United States District Judge, granted the respondents'
motion for summary judgment and dismissed the action with
prejudice. See Washington v. Rushton. No.
0:05-2394-GRA-BM, 2006 WL 2050582 (D.S.C. July 13, 2006). On
January 19, 2011, Petitioner filed a second § 2254
Petition, which was dismissed without prejudice. See
Washington v. Cartledee. No. 9:11-148-JFA-BM
(D.S.C.). Petitioner then filed a prior § 2241
petition in June 2014 (Case Number 14-2244-MGL-BM), which was
summarily dismissed without prejudice as a successive §
2254 petition. Washington v. Cartledee. No.
9:14-2244-MGL-BM, 2017 WL 2927584, at *2 (D.S.C. July 10,
the AEDPA, an individual may not file a second or successive
§ 2254 petition for a writ of habeas corpus or [a 28
U.S.C.] § 2255 motion to vacate sentence without first
receiving permission to do so from the appropriate circuit
court of appeals." In re Vial,, 115 F.3d 1192,
1194 (4th Cir. 1997). The "gatekeeping" mechanism
created by the AEDPA amended § 2244(b) to provide:
The prospective applicant must file in the court of appeals a
motion for leave to file a second or successive habeas
application in the district court. § 2244(b)(3)(A). A
three-judge panel has 30 days to determine whether "the
application makes a prima facie showing that the application
satisfies the requirements of § 2244(b). §
2244(b)(3)(C); see §§ 2244(b)(3)(B), (D).
Felker v. Turpin. 518 U.S. 651, 657 (1996).
Therefore, since Petitioner's previous § 2254
petition (Civil Action No. 0:05-2394-GRA-BM) was decided on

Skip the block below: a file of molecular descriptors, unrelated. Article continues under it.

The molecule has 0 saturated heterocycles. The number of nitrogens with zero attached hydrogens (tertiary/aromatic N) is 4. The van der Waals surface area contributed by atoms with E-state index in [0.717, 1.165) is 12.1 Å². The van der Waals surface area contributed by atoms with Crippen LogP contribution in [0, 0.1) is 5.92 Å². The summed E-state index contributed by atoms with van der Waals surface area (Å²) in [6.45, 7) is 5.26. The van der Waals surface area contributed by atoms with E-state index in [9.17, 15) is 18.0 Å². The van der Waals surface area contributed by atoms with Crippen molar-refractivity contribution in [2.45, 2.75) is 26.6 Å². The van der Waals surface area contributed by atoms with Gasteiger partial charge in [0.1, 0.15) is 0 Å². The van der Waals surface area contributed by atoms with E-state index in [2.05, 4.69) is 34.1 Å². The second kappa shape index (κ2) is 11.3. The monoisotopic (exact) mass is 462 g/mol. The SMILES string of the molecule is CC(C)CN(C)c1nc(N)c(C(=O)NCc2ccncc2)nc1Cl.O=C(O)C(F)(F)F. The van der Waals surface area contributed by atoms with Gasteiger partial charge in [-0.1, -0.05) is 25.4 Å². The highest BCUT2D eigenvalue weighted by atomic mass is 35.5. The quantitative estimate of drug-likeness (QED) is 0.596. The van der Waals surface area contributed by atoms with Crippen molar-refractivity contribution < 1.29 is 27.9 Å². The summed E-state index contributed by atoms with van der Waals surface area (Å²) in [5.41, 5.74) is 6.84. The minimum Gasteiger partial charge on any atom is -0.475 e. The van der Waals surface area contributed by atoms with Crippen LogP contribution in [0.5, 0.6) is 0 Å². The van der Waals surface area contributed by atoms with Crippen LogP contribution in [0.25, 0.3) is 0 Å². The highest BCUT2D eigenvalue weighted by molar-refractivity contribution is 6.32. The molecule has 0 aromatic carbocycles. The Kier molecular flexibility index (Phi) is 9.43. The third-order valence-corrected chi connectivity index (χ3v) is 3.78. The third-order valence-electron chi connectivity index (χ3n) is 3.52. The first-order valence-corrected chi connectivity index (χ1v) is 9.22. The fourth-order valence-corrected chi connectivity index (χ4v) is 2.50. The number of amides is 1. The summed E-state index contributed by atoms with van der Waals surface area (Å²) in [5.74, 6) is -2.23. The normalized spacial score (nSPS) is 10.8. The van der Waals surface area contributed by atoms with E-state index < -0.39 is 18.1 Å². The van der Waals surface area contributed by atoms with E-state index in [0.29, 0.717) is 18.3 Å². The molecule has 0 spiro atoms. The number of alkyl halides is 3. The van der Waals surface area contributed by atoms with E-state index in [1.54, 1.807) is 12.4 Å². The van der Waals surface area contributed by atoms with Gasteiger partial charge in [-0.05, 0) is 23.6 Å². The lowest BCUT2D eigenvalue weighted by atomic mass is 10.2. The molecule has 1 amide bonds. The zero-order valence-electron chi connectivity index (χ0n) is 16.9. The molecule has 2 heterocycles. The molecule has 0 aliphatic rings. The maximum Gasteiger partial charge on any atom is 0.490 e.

the merits, the Petition filed in this action should be
summarily dismissed because it is successive and there is no
indication that Petitioner requested and received permission
from the United States Fourth Circuit Court of Appeals before
he submitted it to this Court. See Slack v.
McDaniel. 529 U.S. 473, 485-89 (2OOO)[to qualify as a
"successive" petition, prior petition must have
been adjudicated on the merits].
so even if Petitioner is attempting to bring this successive
petition on grounds not raised in his original petition, as
under the AEDPA an individual may not file a second or
successive § 2254 petition for a writ of habeas corpus
(or the equivalent thereof) without first receiving
permission to do so from the appropriate circuit court of
appeals, as the "gatekeeping"
mechanism of 28 U.S.C. § 2244(b)(3)(A) provides that,
"[b]efore a second or successive application permitted
by this section is filed in the district court, the applicant
shall move in the appropriate court of appeals for an order
authorizing the district court to consider the
application." See In re Williams. 364
F.3d 235, 238 (4th Cir. 2004) [the "initial
determination of whether a claim satisfies" the
requirements of § 2244(b)(2) "must be made by a
court of appeals"]; In re Fowlkes, 326 F.3d
542, 544 (4th Cir. 2003) ["Since Fowlkes has previously
filed a section 2254 motion, he may only file a successive
section 2254 motion if he receives authorization from this
court [the Fourth Circuit Court of Appeals] under the
standard established in section 2244(b)(3)(C)."];
United States v. Winestock. 340 F.3d 200, 205 (4th
Cir. 2OO3)["In the absence of pre-filing authorization
[from the court of appeals], the district court lacks
jurisdiction to consider an application containing abusive or
on the foregoing, it is recommended that the instant Petition
for a Writ of Habeas Corpus be summarily dismissed without
prejudice and without requiring Respondent to file a return.
attention is directed to the important notice onroe next
of Right to File Objections to Report ...